• Textura, which provides on-demand project management software for the commercial construction industry, priced a twice upsized IPO at the high end of the range and ended its first trading day 39% above its offering price.
  • Data traffic management software maker Gigamon priced at the middle of the range and enjoyed a first-day gain of 50%.
  • Coty, a global fragrance and cosmetics conglomerate—the largest US-listed IPO in history for a consumer-products company, according to Dealogic—priced in the middle of the range and declined 1% on its first day of trading.
  • bluebird bio, a clinical-stage biotechnology company developing gene therapies for severe genetic and orphan diseases, priced an IPO upsized by just under 20% above the range and ended its first day of trading up 58%—the best first-day gain for any biotech company IPO since mid-2000.
  • PTC Therapeutics, a biopharmaceutical company focused on the discovery and development of orally administered, proprietary small-molecule drugs that target post transcriptional control processes, priced an IPO upsized by 21% within the range and saw a first-day gain of 10%.
  • Truett-Hurst, a wine sales, marketing and production company, priced an IPO through W.R. Hambrecht’s OpenIPO auction-based process, and ended its first day of trading down 5%.
  • In-flight wireless connectivity provider Gogo priced at the top end of the range and ended its first day of trading down 6%.
  • Esperion Therapeutics, a biopharmaceutical company focused on the treatment for elevated levels of low-density lipoprotein cholesterol, priced an upsized IPO at the middle of the range and saw a first-day gain of 4%.
  • Luxoft, a global provider of software development services and IT solutions, priced at the midpoint of the range and appreciated 20% in first day trading.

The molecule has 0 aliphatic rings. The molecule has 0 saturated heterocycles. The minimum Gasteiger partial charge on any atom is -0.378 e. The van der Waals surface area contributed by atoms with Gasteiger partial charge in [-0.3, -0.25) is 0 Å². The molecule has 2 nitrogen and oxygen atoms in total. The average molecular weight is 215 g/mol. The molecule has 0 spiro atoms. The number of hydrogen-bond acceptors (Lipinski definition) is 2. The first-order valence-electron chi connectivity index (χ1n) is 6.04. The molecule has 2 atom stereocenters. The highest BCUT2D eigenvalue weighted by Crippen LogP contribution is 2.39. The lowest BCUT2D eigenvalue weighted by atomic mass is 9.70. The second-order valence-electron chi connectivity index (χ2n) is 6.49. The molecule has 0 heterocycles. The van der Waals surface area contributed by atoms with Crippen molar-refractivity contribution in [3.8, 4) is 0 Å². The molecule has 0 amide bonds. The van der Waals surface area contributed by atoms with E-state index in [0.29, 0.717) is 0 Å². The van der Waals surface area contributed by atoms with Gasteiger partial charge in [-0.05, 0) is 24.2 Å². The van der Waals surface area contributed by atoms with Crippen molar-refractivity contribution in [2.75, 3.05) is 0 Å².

• NanoString Technologies, which develops, manufactures and sells diagnostic systems for the analysis of genomic information, priced below the range and declined 19% on its first day of trading.
  • Aratana Therapeutics, a development-stage biopharmaceutical company focused on pet therapeutics, priced a twice upsized IPO in line with a downwardly revised price and ended its first day of trading up 38%.
  • Private equity–backed CDW, a Fortune 500 provider of integrated information technology solutions, priced a downsized IPO at the low end of a downwardly revised range and increased 8% on its first day of trading.
  • HD Supply Holdings, one of the largest industrial and construction supplies distributors in North America, priced at the low end of the reduced range and ended its first day of trading up 4%.
  • Silvercrest Asset Management, a wealth management firm, priced below the range and saw a first-day gain of 8%.
  • Tremor Video, a provider of technology-driven video advertising solutions, continued the string of companies pricing below their original range and ended its first day of trading down 15%.
  • Noodles, a fast-casual restaurant operator, priced above an upwardly revised range and enjoyed a first-day gain of 104%.
  • The Netherlands-based Prosensa Holding, a biotech company engaged in the discovery and development of RNA-modulating therapeutics for the treatment of genetic disorders, priced an IPO upsized by 20% at the high end of the range and ended its first day of trading 48% above its offering price.